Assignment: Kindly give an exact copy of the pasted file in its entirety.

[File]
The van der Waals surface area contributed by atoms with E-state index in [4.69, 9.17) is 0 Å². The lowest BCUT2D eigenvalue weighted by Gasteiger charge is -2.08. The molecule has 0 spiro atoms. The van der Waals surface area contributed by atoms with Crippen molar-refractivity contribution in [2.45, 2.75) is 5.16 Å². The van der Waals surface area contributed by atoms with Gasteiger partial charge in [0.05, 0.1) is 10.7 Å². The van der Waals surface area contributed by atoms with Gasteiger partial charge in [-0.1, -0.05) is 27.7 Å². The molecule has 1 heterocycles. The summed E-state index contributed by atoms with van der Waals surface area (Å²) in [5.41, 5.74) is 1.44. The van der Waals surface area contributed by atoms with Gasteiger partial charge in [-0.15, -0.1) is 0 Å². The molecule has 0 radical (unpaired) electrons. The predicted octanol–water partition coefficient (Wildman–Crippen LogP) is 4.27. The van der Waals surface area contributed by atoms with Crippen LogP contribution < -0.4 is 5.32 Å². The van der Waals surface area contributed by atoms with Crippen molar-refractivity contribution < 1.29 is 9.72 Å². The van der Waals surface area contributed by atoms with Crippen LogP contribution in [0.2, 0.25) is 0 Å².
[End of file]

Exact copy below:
The van der Waals surface area contributed by atoms with E-state index in [4.69, 9.17) is 0 Å². The lowest BCUT2D eigenvalue weighted by Gasteiger charge is -2.08. The molecule has 0 spiro atoms. The van der Waals surface area contributed by atoms with Crippen molar-refractivity contribution in [2.45, 2.75) is 5.16 Å². The van der Waals surface area contributed by atoms with Gasteiger partial charge in [0.05, 0.1) is 10.7 Å². The van der Waals surface area contributed by atoms with Gasteiger partial charge in [-0.1, -0.05) is 27.7 Å². The molecule has 1 heterocycles. The summed E-state index contributed by atoms with van der Waals surface area (Å²) in [5.41, 5.74) is 1.44. The van der Waals surface area contributed by atoms with Gasteiger partial charge in [-0.15, -0.1) is 0 Å². The molecule has 0 radical (unpaired) electrons. The predicted octanol–water partition coefficient (Wildman–Crippen LogP) is 4.27. The van der Waals surface area contributed by atoms with Crippen LogP contribution < -0.4 is 5.32 Å². The van der Waals surface area contributed by atoms with Crippen molar-refractivity contribution < 1.29 is 9.72 Å². The van der Waals surface area contributed by atoms with Crippen LogP contribution in [0.2, 0.25) is 0 Å².